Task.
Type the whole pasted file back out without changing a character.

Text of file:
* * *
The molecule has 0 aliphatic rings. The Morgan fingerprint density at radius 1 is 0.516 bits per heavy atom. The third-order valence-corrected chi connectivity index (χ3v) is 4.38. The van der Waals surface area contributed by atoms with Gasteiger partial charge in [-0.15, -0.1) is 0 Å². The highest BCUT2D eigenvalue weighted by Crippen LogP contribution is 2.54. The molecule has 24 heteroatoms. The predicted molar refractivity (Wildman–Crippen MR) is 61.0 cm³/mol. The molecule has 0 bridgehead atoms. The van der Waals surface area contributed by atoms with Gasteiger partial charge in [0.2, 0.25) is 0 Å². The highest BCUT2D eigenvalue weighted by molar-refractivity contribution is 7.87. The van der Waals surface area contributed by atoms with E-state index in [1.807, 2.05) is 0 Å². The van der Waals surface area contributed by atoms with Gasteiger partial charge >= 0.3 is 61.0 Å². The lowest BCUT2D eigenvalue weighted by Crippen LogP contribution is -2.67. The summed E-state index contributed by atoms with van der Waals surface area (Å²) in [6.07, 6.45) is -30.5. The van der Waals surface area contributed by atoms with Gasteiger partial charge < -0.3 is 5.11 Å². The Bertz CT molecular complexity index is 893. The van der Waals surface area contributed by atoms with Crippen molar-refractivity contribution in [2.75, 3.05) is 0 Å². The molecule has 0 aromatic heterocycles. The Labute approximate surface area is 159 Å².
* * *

The molecule has 0 aliphatic rings. The Morgan fingerprint density at radius 1 is 0.516 bits per heavy atom. The third-order valence-corrected chi connectivity index (χ3v) is 4.38. The van der Waals surface area contributed by atoms with Gasteiger partial charge in [-0.15, -0.1) is 0 Å². The highest BCUT2D eigenvalue weighted by Crippen LogP contribution is 2.54. The molecule has 24 heteroatoms. The predicted molar refractivity (Wildman–Crippen MR) is 61.0 cm³/mol. The molecule has 0 bridgehead atoms. The van der Waals surface area contributed by atoms with Gasteiger partial charge in [0.2, 0.25) is 0 Å². The highest BCUT2D eigenvalue weighted by molar-refractivity contribution is 7.87. The van der Waals surface area contributed by atoms with E-state index in [1.807, 2.05) is 0 Å². The van der Waals surface area contributed by atoms with Gasteiger partial charge >= 0.3 is 61.0 Å². The lowest BCUT2D eigenvalue weighted by Crippen LogP contribution is -2.67. The summed E-state index contributed by atoms with van der Waals surface area (Å²) in [6.07, 6.45) is -30.5. The van der Waals surface area contributed by atoms with Gasteiger partial charge < -0.3 is 5.11 Å². The Bertz CT molecular complexity index is 893. The van der Waals surface area contributed by atoms with Crippen molar-refractivity contribution in [2.75, 3.05) is 0 Å². The molecule has 0 aromatic heterocycles. The Labute approximate surface area is 159 Å².